Sunday, April 26, 2009

Romans 7: Why Are Forbidden Fruits Sweeter? (Part II)

The unedited draft of my article for Kairos Magazine 2009: (2nd part)

Recently, I overheard some heated discussions in blogdom about the meaning of being ‘released from the law’. Does that mean that the Ten Commandments are no longer binding on Christians? One side of the debate was accused of promoting the law without grace (legalism) while the other was indicted of giving out a license to lawless living (antinomianism). So are we still expected to obey the law? Answer: Yes and no!

Legalism says: “Obey and you will be accepted by God!”
Lawlessness says: “Disobey and you will still be accepted by God!”
The Gospel says, “You are accepted by God because of Christ, therefore obey!”

Yes, the law still has a positive role for us as the revelation of God’s will because we have been set free from sin to become slaves of God and of righteousness (6:18, 22). We are liberated so that we may belong to Christ and bear good fruit (7:4). But no, our motive to obey is not to save ourselves or earn acceptance from God. We serve out of a grace-filled, loving relationship with Christ. Not because we have to, out of mere obligation, but because we want to, out of grateful delight. Such obedience is empowered by the indwelling Holy Spirit, not fleshly efforts or external coercion (7:6).

“What a wretched man I am!”

If the law is not to be blamed for sin, it is also clear that it is too weak to do what it is supposed to do – that is, to make us holy. Paul wrote, “We know that the law is spiritual; but I am unspiritual, sold as a slave to sin” (7:14). Biblical scholars have spilled much ink over the identity of the ‘wretched man’ caught in intense introspective struggles as described in Romans 7:14-24. He delights in God’s law in his mind (7:22) yet confesses that nothing good lives in him, that is, in his sinful nature (7:18). He could not do the good that he wants to do. Instead, he carries out the very evil that he wants to shun (7:15-16). It almost seems like he has a split personality, fighting a ferocious war within himself (7:23).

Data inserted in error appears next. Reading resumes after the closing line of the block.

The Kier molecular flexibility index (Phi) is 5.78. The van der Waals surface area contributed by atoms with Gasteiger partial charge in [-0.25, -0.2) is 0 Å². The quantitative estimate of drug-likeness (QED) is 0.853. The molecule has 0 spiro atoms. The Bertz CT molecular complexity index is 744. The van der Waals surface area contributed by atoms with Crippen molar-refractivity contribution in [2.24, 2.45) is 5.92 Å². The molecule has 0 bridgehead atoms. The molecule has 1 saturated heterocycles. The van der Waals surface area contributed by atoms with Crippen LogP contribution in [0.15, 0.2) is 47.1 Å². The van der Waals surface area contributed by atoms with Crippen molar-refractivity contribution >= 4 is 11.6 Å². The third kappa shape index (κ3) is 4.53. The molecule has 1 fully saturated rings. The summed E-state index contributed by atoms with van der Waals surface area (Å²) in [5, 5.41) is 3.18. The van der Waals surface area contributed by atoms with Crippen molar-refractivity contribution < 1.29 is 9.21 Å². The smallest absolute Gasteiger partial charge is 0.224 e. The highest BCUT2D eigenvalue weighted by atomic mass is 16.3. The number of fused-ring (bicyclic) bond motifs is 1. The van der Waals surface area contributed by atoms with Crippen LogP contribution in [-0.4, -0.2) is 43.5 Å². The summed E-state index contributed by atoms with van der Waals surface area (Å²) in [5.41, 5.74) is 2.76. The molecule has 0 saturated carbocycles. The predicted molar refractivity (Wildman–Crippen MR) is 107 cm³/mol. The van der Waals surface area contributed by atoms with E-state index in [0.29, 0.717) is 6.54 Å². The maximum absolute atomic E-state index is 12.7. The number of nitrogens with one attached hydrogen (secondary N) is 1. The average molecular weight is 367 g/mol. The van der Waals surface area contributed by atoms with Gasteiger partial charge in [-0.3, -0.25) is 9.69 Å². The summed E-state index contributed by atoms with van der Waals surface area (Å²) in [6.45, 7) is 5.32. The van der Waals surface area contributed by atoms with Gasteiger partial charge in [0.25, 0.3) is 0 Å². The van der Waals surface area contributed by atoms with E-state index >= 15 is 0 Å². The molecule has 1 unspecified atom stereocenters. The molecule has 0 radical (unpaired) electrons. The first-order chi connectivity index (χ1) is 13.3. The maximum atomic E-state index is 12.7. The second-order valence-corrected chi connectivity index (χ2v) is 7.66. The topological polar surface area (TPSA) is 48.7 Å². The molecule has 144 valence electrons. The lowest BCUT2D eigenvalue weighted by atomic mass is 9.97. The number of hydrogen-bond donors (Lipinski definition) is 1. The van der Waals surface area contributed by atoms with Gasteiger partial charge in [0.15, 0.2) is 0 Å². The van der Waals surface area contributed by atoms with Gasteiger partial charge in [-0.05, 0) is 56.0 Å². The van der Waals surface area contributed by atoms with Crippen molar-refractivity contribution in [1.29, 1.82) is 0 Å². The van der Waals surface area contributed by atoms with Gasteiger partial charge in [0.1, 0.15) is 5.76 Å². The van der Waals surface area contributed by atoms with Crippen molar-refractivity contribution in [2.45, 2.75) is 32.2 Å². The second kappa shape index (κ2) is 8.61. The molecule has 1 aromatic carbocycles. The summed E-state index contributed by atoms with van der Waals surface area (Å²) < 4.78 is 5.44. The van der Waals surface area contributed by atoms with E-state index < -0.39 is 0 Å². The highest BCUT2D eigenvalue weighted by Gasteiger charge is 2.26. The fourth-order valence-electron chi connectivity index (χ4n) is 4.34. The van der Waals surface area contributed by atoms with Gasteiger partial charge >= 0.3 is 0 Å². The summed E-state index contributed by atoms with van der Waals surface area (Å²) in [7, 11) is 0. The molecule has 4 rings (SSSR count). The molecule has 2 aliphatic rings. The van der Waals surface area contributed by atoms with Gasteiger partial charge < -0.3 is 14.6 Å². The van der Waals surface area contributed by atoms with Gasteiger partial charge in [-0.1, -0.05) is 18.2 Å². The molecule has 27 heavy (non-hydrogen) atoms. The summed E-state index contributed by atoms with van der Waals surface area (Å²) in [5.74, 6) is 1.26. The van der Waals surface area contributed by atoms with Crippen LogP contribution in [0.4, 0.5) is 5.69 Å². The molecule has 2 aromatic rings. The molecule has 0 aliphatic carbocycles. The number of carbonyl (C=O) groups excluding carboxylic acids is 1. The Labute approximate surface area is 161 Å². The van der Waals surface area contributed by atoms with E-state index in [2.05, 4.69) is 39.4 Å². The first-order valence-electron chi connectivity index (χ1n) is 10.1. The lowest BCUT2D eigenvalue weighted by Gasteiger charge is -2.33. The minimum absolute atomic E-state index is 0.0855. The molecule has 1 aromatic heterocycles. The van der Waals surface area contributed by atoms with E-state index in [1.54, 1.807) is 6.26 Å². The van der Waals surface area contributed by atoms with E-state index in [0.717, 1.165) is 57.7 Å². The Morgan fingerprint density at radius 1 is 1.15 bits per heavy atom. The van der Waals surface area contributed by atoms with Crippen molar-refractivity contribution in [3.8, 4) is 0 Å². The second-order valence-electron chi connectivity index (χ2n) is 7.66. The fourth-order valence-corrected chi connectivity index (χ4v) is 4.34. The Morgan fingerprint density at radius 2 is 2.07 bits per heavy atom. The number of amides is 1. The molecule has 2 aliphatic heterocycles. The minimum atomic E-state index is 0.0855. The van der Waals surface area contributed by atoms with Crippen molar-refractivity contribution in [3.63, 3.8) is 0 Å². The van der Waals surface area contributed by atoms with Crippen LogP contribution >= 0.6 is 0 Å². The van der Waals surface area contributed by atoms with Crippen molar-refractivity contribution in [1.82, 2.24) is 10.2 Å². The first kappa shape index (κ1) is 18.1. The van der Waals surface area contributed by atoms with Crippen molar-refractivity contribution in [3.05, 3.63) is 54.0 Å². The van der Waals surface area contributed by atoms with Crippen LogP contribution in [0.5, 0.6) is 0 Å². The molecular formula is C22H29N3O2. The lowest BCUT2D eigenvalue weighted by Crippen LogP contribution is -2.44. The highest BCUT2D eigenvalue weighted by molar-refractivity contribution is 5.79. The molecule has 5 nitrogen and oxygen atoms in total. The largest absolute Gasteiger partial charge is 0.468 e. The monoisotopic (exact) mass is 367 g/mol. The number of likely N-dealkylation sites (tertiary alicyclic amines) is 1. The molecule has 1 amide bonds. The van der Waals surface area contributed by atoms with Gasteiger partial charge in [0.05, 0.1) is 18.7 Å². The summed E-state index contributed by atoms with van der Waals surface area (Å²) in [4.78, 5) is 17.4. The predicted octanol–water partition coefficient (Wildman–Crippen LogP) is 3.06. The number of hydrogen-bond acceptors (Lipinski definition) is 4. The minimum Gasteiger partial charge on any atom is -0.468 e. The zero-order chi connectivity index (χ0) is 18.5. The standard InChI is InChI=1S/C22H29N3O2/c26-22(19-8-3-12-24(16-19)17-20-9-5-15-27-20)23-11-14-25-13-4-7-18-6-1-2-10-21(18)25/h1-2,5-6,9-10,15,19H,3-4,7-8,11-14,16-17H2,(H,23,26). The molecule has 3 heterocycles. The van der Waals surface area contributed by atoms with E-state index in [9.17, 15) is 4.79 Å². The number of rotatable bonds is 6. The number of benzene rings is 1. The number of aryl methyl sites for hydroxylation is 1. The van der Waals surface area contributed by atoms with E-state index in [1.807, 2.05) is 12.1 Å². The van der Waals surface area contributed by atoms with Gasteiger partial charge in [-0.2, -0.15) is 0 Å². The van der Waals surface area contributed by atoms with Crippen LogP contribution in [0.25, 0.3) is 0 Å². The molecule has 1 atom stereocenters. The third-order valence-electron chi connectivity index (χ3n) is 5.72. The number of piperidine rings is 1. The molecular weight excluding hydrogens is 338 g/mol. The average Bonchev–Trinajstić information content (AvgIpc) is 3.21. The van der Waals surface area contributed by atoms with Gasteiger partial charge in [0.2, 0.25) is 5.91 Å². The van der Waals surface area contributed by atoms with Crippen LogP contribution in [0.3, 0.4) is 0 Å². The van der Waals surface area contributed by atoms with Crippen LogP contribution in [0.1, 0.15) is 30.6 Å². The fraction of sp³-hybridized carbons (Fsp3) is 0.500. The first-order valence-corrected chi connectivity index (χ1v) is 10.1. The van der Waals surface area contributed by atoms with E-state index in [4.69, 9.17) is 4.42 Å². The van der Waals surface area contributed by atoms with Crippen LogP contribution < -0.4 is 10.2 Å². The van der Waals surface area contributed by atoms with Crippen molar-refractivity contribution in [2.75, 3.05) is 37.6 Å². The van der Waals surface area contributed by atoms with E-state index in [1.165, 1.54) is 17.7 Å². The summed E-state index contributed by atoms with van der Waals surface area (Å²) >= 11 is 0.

Was Paul talking about his own guilt-ridden inability to keep the law as a Pharisee in his pre-conversion days? Or does the ‘wretched man’ represent a regenerate Christian life caught in the already-not yet tension of growing in holiness in a fallen world? Or was Paul mimicking an abnormal Christian who still relies on external law-keeping rather than the ‘new way of the Spirit’ for his sanctification?

Without getting entangled too deeply in this debate (the curious reader may consult a good commentary for more details), perhaps it would be fair to say that all of us (be it Christian or otherwise) are unable to keep the law perfectly due to the power of sin living in us. “Who will rescue me from this body of death? Thanks be to God— through Jesus Christ our Lord” (7:24)! These inner struggles did not climax with a cry of despair but of anticipation for eventual deliverance. We would only read of the indwelling Spirit by whom we put to death the misdeeds of the sinful nature later in Romans 8.

Tim Keller has a helpful way of distinguishing the gospel from both legalism and lawlessness. While it is easy to detect sin in a hedonistic lifestyle, we often cannot tell how the gospel is any different from moralistic religion. But a legalist rejects God’s grace by trying to be his own savior through achievements just as a hedonist rejects God’s law in pursuit of selfish pleasures. Both are fundamentally opposed to the gospel of grace.

Two Christians may join the same cell group, tithe regularly, serve in church, listen to the same sermon and try their utmost to be good parents. But they may do so out of radically different motives, resulting in radically different approaches to life. The legalist does these things in order to appease God, out of fear and despair that God will reject him if he fails to perform. If he succeeds, he feels proud and superior to others. On the other hand, the believer transformed by the gospel does the same things out of grateful joy in God’s free acceptance and desire to bring Him pleasure. The result is a humble boldness since Jesus alone is his righteousness and atonement for sins.

Which is the primary driver in your life - the law or the gospel?

Is our standing before God dependent on grace rather than our track record in law-keeping? Is our obedience an outflow of a personal, living relationship with God? Or do we relate to God in terms of a slavish bondage to rules and regulations, a list of do’s and don’ts, of mere duties and obligations?

God is not glorified by joyless religious duty, but by our joyful, willing and obedient delight in all that He is.

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